FINAL UNTIL TIME EXPIRES TO FILE MOTION FOR REHEARING AND
DISPOSITION THEREOF IF FILED
from the Circuit Court for Hernando County, Stephen E. Toner,
S. Purdy, Public Defender, and Joseph Chloupek, Assistant
Public Defender, Daytona Beach, for Appellant.
Moody, Attorney General, Tallahassee, and Douglas T. Squire,
Assistant Attorney General, Daytona Beach, for Appellee.
Spring Mason III was sentenced to five consecutive life
sentences after a jury convicted him of three counts of
premeditated first-degree murder (Counts 1-3), one count of
attempted first-degree murder (Count 4), and one count of
burglary of a dwelling with a firearm (Count 5). Mason
appeals his convictions as well as the trial court's
denial of his Florida Rule of Criminal Procedure 3.800(b)(2)
motion to correct illegal sentence. We affirm Mason's
convictions without further discussion, but reverse the order
denying Mason's motion to correct illegal sentence and
remand for resentencing.
shot four individuals at Tracy Taylor's home in
Brooksville. The evening's events involved a dispute
between Mason and one of the victims, Ralph Peyton.
Initially, Mason shot Ralph and Gabriel Taylor in the home,
striking both numerous times. Mason then walked outside the
home and shot Tarasha Townsend in the head. Mason reentered
the home and shot Jannie Taylor.
injured by the earlier gun shots, Gabriel fled the home but
was pursued by Mason. Mason caught up with Gabriel down the
street and shot him several more times. Ralph, Tarasha, and
Jannie died from their injuries.
his convictions, Mason received an enhanced sentence pursuant
to the habitual felony offender ("HFO")
statute on Counts 4 and 5, and the trial court
ordered his sentences to run consecutively. Mason
subsequently moved to correct illegal sentence, but the trial
court denied his motion. On appeal, Mason argues that the
trial court could not have imposed consecutive sentences on
Counts 4 and 5 because those sentences were enhanced through
the HFO statute and occurred during the same criminal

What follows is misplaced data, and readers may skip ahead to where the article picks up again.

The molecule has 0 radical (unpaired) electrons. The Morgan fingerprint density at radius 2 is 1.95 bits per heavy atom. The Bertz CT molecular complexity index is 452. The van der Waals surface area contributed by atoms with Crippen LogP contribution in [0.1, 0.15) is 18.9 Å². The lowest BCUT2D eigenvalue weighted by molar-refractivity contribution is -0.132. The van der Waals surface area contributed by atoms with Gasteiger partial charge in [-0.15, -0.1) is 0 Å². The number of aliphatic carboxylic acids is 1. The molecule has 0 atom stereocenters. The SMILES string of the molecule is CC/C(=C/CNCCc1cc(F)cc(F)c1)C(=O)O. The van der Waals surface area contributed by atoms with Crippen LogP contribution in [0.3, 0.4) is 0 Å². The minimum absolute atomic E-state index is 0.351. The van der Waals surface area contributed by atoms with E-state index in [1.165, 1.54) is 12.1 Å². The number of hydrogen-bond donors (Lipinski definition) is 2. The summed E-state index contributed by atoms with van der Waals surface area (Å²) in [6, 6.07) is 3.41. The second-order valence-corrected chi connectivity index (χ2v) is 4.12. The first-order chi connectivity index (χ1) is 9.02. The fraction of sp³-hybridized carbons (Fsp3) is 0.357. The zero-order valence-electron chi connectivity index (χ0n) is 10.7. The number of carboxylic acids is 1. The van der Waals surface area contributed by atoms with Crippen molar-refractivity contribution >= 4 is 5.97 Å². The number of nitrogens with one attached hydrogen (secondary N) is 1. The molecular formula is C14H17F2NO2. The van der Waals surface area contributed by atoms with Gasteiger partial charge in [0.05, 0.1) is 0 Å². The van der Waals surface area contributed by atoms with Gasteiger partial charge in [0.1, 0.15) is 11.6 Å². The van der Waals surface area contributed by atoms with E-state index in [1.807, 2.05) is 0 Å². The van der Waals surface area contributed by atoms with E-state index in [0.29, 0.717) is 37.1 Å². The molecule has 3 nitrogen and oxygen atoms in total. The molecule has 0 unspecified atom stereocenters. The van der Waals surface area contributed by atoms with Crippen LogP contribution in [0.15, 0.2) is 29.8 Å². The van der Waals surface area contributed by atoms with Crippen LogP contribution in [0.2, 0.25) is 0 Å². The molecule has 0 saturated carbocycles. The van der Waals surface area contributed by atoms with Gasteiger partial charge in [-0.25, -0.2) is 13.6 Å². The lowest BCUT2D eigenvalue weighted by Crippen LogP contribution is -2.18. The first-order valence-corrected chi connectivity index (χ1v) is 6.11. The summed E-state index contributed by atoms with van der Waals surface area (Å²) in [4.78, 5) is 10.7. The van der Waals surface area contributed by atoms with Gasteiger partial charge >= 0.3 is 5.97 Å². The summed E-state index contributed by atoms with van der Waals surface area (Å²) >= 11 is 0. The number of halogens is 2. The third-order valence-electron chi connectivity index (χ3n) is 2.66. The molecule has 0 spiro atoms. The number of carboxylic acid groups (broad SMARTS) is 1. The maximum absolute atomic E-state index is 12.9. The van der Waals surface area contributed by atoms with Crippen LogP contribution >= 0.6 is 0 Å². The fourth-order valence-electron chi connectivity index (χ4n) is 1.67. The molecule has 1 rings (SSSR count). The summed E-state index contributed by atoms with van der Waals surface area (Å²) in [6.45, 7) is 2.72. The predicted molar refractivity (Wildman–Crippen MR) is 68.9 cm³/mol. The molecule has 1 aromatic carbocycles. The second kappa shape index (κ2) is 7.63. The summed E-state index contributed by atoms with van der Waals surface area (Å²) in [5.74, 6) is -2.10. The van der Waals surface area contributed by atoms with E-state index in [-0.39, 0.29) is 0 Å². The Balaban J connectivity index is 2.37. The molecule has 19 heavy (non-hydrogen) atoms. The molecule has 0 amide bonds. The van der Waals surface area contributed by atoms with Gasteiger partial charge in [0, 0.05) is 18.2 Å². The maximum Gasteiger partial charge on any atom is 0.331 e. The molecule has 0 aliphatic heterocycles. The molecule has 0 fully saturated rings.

a defendant's sentences for multiple crimes committed
during a single criminal episode [are] enhanced through
habitual felony offender statutes, the total penalty [can]
not be further increased by ordering that the sentences run
consecutively." Claycomb v. State, 142 So.3d
916, 917 (Fla. 4th DCA 2014) (citing Hale v. State,
630 So.2d 521 (Fla. 1993)). "When determining whether
the offenses arose from the same criminal episode, the court
must consider '1) whether separate victims are involved;
2) whether the crimes occurred in separate locations; and 3)
whether there has been a temporal break between the
incidents.'" Hartman v. State, 92 So.3d
893, 895 (Fla. 5th DCA 2012) (quoting Teague v.
State, 26 So.3d 616, 618 (Fla. 1st DCA 2009)).
Accordingly, if Mason committed Counts 4 and 5 during the
same criminal episode, the trial court could not sentence him
to consecutive sentences on those counts because the
sentences were enhanced through the HFO statute.
undisputed that Counts 4 and 5 involved different victims;
Tracy was the victim of the burglary of a dwelling with a
firearm, and Gabriel was the victim of the attempted murder.
However, regarding the other two applicable factors, we find
that the trial court erroneously concluded that the crimes
occurred at different locations and times. Mason committed
the burglary when he entered Tracy's home and shot Ralph
and Gabriel, which was the same time that he committed the
attempted murder of Gabriel. The trial court found a spatial
and temporal break based on the second shooting of Gabriel,
which occurred several blocks from the home and followed the
shootings of Tarasha and Jannie. However, the State did not
charge two counts of the attempted murder of Gabriel and
presented the evidence of Mason's attempted murder as a
continuing event. That theory is supported by the record,
which demonstrates that Mason pursued Gabriel immediately
after discovering that Gabriel survived Mason's initial
attack. Thus, because the burglary and attempted murder were
committed at the same location and at the same time, we find
that Mason committed the crimes during the same criminal
episode. Accordingly, the trial court improperly imposed
consecutive sentences for Counts 4 and 5.
IN PART; REMANDED for the imposition of concurrent life
sentences for Counts 4 and 5.